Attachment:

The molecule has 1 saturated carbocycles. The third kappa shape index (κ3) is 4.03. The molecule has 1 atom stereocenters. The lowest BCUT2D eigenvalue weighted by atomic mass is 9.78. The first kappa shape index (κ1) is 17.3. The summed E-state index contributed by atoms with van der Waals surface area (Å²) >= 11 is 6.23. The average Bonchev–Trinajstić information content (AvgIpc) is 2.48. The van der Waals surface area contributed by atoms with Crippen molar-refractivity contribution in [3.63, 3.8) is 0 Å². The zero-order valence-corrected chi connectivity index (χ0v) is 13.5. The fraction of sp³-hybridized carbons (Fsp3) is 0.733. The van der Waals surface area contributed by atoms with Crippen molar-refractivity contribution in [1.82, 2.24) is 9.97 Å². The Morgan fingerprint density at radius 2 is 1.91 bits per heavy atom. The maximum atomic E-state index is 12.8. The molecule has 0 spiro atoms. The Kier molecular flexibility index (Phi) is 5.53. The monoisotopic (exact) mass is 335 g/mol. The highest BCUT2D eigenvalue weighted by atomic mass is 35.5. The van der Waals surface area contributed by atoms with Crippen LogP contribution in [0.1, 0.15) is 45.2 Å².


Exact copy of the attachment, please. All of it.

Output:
The molecule has 1 saturated carbocycles. The third kappa shape index (κ3) is 4.03. The molecule has 1 atom stereocenters. The lowest BCUT2D eigenvalue weighted by atomic mass is 9.78. The first kappa shape index (κ1) is 17.3. The summed E-state index contributed by atoms with van der Waals surface area (Å²) >= 11 is 6.23. The average Bonchev–Trinajstić information content (AvgIpc) is 2.48. The van der Waals surface area contributed by atoms with Crippen molar-refractivity contribution in [3.63, 3.8) is 0 Å². The zero-order valence-corrected chi connectivity index (χ0v) is 13.5. The fraction of sp³-hybridized carbons (Fsp3) is 0.733. The van der Waals surface area contributed by atoms with Crippen molar-refractivity contribution in [1.82, 2.24) is 9.97 Å². The Morgan fingerprint density at radius 2 is 1.91 bits per heavy atom. The maximum atomic E-state index is 12.8. The molecule has 0 spiro atoms. The Kier molecular flexibility index (Phi) is 5.53. The monoisotopic (exact) mass is 335 g/mol. The highest BCUT2D eigenvalue weighted by atomic mass is 35.5. The van der Waals surface area contributed by atoms with Crippen LogP contribution in [0.1, 0.15) is 45.2 Å².